The German Foreign Ministry’s Civil Society Project "Dialogue on Europe". A Decent Response to the Challenges of Public Diplomacy in the 21st Century?


Term Paper (Advanced seminar), 2016
10 Pages, Grade: 14/20 ("gut")

Excerpt

Table of Contents

1. Introduction: Euro crisis, loss of confidence and diplomacy in transition

2. Public diplomacy, integrative diplomacy and the role of civil society as a diplomatic actor

3. ‘Dialogue on Europe’ – A public diplomacy tool involving transnational civil society

4. ‘Dialogue on Europe’ – Hallmark of an integrative public diplomacy?

5. Conclusion

6. Bibliography

1. Introduction: Euro crisis, loss of confidence and diplomacy in transition

One of the negative consequences of the euro crisis starting in 2008 and the austerity policy that followed was the decrease of trust in the EU and among certain EU countries. Especially Germany’s image had suffered, mainly in Southern European countries.[1] There, it is at best considered as “principal architect”[2] of European fiscal discipline, often however as the “villain”[3] responsible for impoverishment and demolishing of the welfare system in many European societies.[4]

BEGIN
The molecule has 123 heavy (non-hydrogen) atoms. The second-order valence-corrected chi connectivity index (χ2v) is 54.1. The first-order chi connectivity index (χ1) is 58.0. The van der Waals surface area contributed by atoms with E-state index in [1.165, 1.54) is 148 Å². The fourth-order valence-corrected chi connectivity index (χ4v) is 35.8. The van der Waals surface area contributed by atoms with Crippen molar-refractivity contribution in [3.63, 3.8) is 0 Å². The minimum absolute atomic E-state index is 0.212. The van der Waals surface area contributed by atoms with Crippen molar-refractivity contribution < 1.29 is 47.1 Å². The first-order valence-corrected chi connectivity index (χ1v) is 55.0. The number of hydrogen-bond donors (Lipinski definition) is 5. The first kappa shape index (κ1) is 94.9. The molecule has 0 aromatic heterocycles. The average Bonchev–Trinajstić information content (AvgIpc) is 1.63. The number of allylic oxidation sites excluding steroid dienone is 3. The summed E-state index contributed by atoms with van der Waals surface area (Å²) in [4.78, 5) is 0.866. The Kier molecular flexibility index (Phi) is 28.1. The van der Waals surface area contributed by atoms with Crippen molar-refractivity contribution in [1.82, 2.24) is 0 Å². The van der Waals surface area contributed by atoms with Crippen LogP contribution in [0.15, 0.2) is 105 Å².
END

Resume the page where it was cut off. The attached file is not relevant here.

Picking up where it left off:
Therefore, claims came up that “German diplomacy must improve”[5] and that Germany had to “develop a new style of interaction”[6]. This call for a better and differently shaped way of, in fact, public diplomacy comes at a time when diplomacy in general is facing a period of transition, marked by the rise of new actors, as from civil society.[7]

This essay examines the public diplomacy response of the German Federal Foreign Office (FFO) to the euro crisis by a case study of the civil society project ‘Dialogue on Europe’. I argue that with the implementation of this project, the FFO has taken an important step towards a contemporary, ‘integrative’ diplomacy. Its eventual added-value however remains to be seen, depending on the final political relevance of process results.